Wynnie Testamark testifies during a hearing in the Senate Committee on Homeland Security, Justice, Public Safety and Veterans' Affairs By VI LEGISLATUREGISLATURE
Governor Albert Bryan's pick to lead the Bureau of Corrections, Wynnie Testamark, came out swinging during a Senate hearing on Thursday sparked in part by a Consortium report of multiple resignations and firings at the bureau under Ms. Testamark's tenure. Two bureau sources, a current, longtime employee of the bureau, and another who recently left, told the Consortium in January that B.O.C., already struggling under a federal consent decree and internal issues, was made worse by the new director, who they said operated the penitentiary facility with little regard for the input of support staff.
The report, coupled with complaints being received at the time by senators, led to Thursday's hearing in the Committee on Homeland Security, Justice, Public Safety and Veterans' Affairs, where at least some lawmakers sought to get to the bottom of the matter.
During her testimony, Ms. Testamark sought to portray herself as a no-nonsense person whose leadership style may have offended some employees. But she dismissed staff complaints that she was being disrespectful, while highlighting a number of successes at the bureau she said were achieved during her tenure. Governor Bryan announced Testamark as his pick to lead B.O.C. on Feb. 9, 2019. The director also spoke of the myriad of issues she met at the bureau when she took the helm. However, after roughly a year of being the leader, she said, "We are no longer an agency in crisis; we are now an agency in transition. And we have begun to rise."
Later during her testimony, Ms. Testamark took aim at the Consortium report. Describing this online news publication as a blog, she said the depiction of "widespread resignations and dismissals" was inaccurate. "Some of the persons in the positions listed resigned before I ever joined the Bureau. Some left because they were in exempt positions, and there was a change in administrations. This is common in government, not just at the Bureau," Ms. Testamark said.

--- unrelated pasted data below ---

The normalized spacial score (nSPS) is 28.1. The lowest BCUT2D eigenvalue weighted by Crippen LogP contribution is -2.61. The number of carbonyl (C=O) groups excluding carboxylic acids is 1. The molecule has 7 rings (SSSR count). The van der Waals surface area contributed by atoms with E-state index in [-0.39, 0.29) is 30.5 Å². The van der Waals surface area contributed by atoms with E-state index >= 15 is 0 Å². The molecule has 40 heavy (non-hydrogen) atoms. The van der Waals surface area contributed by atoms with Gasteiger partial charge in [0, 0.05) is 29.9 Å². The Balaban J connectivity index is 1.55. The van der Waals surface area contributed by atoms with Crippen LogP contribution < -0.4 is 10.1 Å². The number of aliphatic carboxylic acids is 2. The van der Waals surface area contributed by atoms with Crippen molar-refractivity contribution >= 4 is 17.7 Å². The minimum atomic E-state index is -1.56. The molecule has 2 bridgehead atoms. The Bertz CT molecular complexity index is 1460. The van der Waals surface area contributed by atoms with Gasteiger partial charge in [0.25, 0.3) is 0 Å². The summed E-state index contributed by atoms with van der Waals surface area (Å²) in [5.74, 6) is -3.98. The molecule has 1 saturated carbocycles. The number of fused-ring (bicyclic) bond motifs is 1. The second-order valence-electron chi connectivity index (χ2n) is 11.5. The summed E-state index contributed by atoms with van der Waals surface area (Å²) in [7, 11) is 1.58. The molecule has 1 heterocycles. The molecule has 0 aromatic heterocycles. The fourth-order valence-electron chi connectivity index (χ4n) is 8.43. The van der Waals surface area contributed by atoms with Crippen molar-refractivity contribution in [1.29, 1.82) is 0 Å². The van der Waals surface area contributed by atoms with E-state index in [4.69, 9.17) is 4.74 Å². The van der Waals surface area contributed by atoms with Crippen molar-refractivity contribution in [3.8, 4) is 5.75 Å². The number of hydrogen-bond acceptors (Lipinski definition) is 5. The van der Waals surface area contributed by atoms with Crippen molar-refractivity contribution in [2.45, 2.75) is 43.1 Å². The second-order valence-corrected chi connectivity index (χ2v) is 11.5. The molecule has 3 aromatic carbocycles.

Wynnie Testamark interacts on Thursday at the Senate (VI Legislature)
Even so, during questioning from Committee Chair Steven D. Payne Sr., who said his office had also received concerning reports not from regular employees but management and leadership personnel, Ms. Testamark named a myriad of employees that she had replaced following the resignations and firings. This came after she had asked the senator to name the positions he was referring to that were left empty after individuals had resigned and some fired.
"In the past year you've lost about 15 positions. You've lost your labor relations manager, fiscal manager, legal counsel, compliance manager, executive assistant, warden St. Thomas, warden St. Croix, chief investigator, training director, programs and grants manager, fire life safety, administrative specialist, compliance officer and health services administrator," Mr. Payne listed, falling in line with many of the positions listed in the Consortium's January report.
Mr. Payne asked Ms. Testamark about her leadership style. "My management style is I'm inclusive," she said.
Asked whether she had managed employees in her past roles, Ms. Testamark said hundreds and sometimes even thousands. Seeking specificity, Mr. Payne asked Ms. Testamark what positions she held when she managed those employees, the director said she was the accreditation manager and an executive officer (not CEO). Ms. Testamark revealed that her highest position in prior correctional facilities was equivalent to a warden.